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Can Breast MRI Help Evaluate Cancer?

Study Weighs the Benefits, Risks of Routine Breast MRIs for Cancer Evaluation
WebMD Health News
Reviewed by Louise Chang, MD

Sept. 8, 2008 -- Routine use of breast MRI (magnetic resonance imaging) scans to help evaluate cancer after diagnosis is not as beneficial as some believed, according to a new study.

"The bottom line is it doesn't help us as much as we thought it did," says Richard J. Bleicher, MD, a surgical oncologist at Fox Chase Cancer Center in Philadelphia and lead author of the study, presented Saturday at the American Society of Clinical Oncology Breast Cancer Symposium in Washington, D.C.

But another expert who reviewed the study abstract for WebMD says the study was small and that the role of breast MRI to evaluate cancer is still evolving.

On one point all sides seem to agree: More research is needed to determine if MRI can improve the outcomes of women with breast cancer.

Breast MRI

Bleicher and his colleagues reviewed the records of 577 breast cancer patients, including 130 who had MRIs before treatment and 447 who did not. The goal was to determine the effect, if any, of getting an MRI on the time to start treatment, the chances of removal of all the cancer, and other outcomes.

"We wanted to ascertain whether routine MRIs [for cancer, not for screenings] are helpful and do they, in fact, assist us in treatment planning," Bleicher tells WebMD.

The role of breast MRI for screening, he says, is clearer. The American Cancer Society, for instance, advises that MRIs be used in combination with mammograms for preventive screenings of certain women at especially high risk of breast cancer.

But the role of the breast MRI to evaluate breast cancer is not as clear, he says.

The thinking among experts, he says, is that MRIs, because they are so sensitive, may allow better visualization of the cancer, so using one when cancer is diagnosed or suspected should help guide treatment decisions.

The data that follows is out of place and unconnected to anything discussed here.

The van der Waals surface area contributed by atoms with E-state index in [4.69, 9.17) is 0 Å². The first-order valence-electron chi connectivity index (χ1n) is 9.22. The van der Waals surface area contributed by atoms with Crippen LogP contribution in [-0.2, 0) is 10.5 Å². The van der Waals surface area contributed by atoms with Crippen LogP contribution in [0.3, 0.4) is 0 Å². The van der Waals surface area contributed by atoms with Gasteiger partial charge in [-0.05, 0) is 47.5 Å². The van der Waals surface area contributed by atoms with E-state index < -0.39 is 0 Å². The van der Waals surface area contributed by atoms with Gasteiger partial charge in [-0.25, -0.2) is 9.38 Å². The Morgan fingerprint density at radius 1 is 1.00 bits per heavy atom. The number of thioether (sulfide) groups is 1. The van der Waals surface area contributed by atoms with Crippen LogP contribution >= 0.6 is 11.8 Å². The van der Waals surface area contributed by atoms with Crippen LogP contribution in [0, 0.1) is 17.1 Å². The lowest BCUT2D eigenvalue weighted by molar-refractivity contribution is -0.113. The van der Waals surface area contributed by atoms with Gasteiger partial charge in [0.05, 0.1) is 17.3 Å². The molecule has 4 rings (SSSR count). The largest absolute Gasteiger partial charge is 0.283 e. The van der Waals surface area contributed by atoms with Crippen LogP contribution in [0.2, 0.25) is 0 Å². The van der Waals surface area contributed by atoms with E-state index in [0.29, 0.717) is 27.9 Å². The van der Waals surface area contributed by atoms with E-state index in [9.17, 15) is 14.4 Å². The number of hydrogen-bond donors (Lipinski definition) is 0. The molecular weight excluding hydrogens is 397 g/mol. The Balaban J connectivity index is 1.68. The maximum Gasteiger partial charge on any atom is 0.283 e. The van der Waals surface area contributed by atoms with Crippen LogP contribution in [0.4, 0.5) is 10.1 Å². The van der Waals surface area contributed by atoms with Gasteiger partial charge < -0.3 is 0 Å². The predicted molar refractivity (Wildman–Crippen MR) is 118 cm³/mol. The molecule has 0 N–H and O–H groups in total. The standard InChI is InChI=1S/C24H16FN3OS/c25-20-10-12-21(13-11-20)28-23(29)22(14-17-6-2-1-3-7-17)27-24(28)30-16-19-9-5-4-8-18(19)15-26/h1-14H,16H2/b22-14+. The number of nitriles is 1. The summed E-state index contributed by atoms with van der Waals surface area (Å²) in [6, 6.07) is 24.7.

Breast MRI Study Findings

Among the findings:

  • Breast MRI was associated with a 22-day delay in the start of treatment. "We don't know why," Bleicher says. It could be because of the scheduling of the MRI itself, or perhaps MRI prompts other biopsies." Three weeks should not change a patient's survival chances, he says, but waiting can clearly add to a patient's anxiety.
  • Those who got the breast MRI were nearly twice as likely to have a mastectomy as breast-conserving surgery, even after controlling for size and stage of the tumor. One reason, he says, may be that the MRI, being highly sensitive, picked up something that looked like cancer but turned out not to be -- a false positive.
  • Those who got the breast MRI were slightly more likely to have what surgeons call positive margins, although this finding could have been a chance finding. The goal is negative margins. "The goal is to excise out the tumor so there is a margin of normal tissue around it, reassuring us the cancer has been completely removed," he says.
  • Younger women were more likely than older women to have MRIs, but the use of the MRI did not correlate with other factors such as family history of breast or ovarian cancer.

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